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Saving today means water tomorrow Posted on August 11, 2020

Conservation efforts, such as adhering to city watering restrictions, can add up. Photo credit: Texas Water Development Board

Only water on Tuesdays and Fridays. Even numbered residential addresses may water on Mondays and Wednesdays; odd numbers on Thursdays and Sundays. Water only between the hours of midnight and 7 a.m. Watering is not permitted between the hours of 10 a.m. and 7 p.m.

If outdoor watering guidelines like these sound familiar, it’s because they’re becoming more common as communities across Texas are thinking ahead about their water supplies.

The 2017 State Water Plan estimates the state’s population will increase more than 70 percent by the year 2070. With that population gain comes a higher demand on water. But what won’t be increasing? Texas’ existing water supplies—those that can be relied on in the event of drought.

Fortunately, the state plans ahead for this growth by identifying strategies to provide additional water supplies to meet water needs in the next 50 years. Conservation is by far the most frequently recommended strategy by regional water planning groups, the backbone of the state water planning process. It’s a way to stretch the water supplies that we currently have, and it’s also the cheapest solution to ensure communities have enough water.

“It’s a very popular strategy among cities and water utilities,” said Kevin Kluge, Director of Conservation and Innovative Water Technologies at the Texas Water Development Board. “It demonstrates that a city is interested in how their water is being used and being cognizant of how they can use water more efficiently.”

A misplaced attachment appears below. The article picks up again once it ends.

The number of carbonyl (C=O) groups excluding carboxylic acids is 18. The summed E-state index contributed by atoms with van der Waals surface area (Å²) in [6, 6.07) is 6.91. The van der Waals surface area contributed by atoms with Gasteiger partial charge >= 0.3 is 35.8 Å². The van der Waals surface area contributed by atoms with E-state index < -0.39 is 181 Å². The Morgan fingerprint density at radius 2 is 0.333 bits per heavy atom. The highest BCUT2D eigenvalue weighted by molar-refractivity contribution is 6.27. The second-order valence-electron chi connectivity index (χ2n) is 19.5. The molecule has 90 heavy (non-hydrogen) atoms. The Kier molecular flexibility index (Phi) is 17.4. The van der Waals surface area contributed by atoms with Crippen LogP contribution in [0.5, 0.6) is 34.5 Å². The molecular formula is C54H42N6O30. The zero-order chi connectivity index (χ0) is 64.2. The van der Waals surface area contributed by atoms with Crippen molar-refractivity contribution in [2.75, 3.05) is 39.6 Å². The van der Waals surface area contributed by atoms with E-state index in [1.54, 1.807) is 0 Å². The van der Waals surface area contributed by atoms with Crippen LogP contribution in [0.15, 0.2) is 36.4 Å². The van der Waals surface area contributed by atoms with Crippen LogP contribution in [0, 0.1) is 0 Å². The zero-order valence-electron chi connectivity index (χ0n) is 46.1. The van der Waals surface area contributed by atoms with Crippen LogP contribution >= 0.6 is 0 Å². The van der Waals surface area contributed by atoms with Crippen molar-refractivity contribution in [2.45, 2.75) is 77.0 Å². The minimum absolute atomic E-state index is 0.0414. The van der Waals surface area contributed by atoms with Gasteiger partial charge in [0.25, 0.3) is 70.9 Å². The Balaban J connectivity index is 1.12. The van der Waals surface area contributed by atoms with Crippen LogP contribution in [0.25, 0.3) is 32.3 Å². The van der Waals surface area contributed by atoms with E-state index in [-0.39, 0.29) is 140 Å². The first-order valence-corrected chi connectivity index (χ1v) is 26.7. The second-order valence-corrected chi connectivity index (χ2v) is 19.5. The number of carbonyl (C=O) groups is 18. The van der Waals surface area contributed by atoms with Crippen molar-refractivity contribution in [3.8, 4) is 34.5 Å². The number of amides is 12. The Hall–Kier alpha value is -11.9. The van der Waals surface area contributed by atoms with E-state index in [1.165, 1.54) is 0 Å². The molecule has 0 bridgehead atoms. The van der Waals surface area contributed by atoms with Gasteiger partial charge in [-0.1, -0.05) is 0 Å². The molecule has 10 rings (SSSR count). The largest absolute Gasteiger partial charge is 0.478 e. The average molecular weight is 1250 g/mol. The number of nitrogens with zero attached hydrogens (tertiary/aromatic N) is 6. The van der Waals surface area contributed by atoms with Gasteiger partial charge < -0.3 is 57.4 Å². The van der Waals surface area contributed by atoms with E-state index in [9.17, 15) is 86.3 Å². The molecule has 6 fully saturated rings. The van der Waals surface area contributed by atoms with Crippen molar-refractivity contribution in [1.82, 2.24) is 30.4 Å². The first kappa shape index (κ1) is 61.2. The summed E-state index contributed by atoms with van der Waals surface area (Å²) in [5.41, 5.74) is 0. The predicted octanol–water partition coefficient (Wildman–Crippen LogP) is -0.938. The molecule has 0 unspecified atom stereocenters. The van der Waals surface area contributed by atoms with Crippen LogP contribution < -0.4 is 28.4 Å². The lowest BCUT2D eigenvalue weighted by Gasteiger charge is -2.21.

Municipal conservation strategies may include encouraging the use of water-efficient fixtures and appliances, drought-tolerant landscapes, fixing water leaks, smart water meters, and modifying system processes to save water, among other options.

Implementing city-wide watering restrictions is a more public-facing strategy. During summer months when temperatures are high and Texas generally receives lower amounts of rainfall, watering restrictions are often put in place.

“People irrigate their lawns more, so that translates into higher water use for the utility,” said Kluge. “Landscaping water use can be a significant water use for households. In summer months, you have a lot of people using water at the same time, so utilities put restrictions in place to spread out that use.”

Texans may recall the most recent multi-year drought that spanned 2011 to 2014. At the end of July 2011, approximately 75 percent of the state was experiencing exceptional drought—the worst category of drought. Reservoirs and water supplies were low. Water conservation was on people’s minds.

But between the end of that drought and now, the state has experienced terrible, unfortunate floods. When the problem is too much water, the misperception that water conservation is unnecessary tends to creep into minds.

At the beginning of August 2020, the U.S. Drought Monitor reported that 33 percent of the state was in drought, and none of the areas affected were in the exceptional drought category. Although drought has proven—so far—to be milder this summer, making the best use of the water that we have is still critical.

“The question becomes, why should we be concerned now? The answer is, you never know when the next drought will start. We must be aware that the water we save today will be there for us tomorrow,” said Kluge.

Individual conservation efforts can add up. For indoor and outdoor tips on saving water, the Texas Water Development Board offers several resources and publications.

This article is posted in Water Planning / Water Supply / Conservation .